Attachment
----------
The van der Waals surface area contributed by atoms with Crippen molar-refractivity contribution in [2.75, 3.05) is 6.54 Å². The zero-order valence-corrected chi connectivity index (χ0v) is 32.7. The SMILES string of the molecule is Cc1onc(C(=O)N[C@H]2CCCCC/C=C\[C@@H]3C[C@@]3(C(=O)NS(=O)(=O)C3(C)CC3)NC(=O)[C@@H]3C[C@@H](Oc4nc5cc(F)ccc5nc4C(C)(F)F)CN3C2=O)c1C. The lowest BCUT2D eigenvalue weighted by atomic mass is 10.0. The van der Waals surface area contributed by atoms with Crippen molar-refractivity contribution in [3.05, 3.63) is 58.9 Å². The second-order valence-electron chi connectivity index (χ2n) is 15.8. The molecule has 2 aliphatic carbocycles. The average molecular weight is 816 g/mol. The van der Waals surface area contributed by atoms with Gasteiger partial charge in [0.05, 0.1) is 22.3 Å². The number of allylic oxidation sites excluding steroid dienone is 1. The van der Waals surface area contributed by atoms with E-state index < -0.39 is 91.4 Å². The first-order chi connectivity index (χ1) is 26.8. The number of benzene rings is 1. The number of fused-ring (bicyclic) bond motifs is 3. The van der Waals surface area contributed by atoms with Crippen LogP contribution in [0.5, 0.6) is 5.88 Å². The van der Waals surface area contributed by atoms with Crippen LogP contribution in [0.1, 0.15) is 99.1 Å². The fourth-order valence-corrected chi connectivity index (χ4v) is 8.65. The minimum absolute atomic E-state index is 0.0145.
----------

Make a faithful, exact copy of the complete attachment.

The van der Waals surface area contributed by atoms with Crippen molar-refractivity contribution in [2.75, 3.05) is 6.54 Å². The zero-order valence-corrected chi connectivity index (χ0v) is 32.7. The SMILES string of the molecule is Cc1onc(C(=O)N[C@H]2CCCCC/C=C\[C@@H]3C[C@@]3(C(=O)NS(=O)(=O)C3(C)CC3)NC(=O)[C@@H]3C[C@@H](Oc4nc5cc(F)ccc5nc4C(C)(F)F)CN3C2=O)c1C. The lowest BCUT2D eigenvalue weighted by atomic mass is 10.0. The van der Waals surface area contributed by atoms with Crippen molar-refractivity contribution in [3.05, 3.63) is 58.9 Å². The second-order valence-electron chi connectivity index (χ2n) is 15.8. The molecule has 2 aliphatic carbocycles. The average molecular weight is 816 g/mol. The van der Waals surface area contributed by atoms with Gasteiger partial charge in [0.05, 0.1) is 22.3 Å². The number of allylic oxidation sites excluding steroid dienone is 1. The van der Waals surface area contributed by atoms with E-state index < -0.39 is 91.4 Å². The first-order chi connectivity index (χ1) is 26.8. The number of benzene rings is 1. The number of fused-ring (bicyclic) bond motifs is 3. The van der Waals surface area contributed by atoms with Crippen LogP contribution in [0.5, 0.6) is 5.88 Å². The van der Waals surface area contributed by atoms with Crippen LogP contribution in [0.1, 0.15) is 99.1 Å². The fourth-order valence-corrected chi connectivity index (χ4v) is 8.65. The minimum absolute atomic E-state index is 0.0145.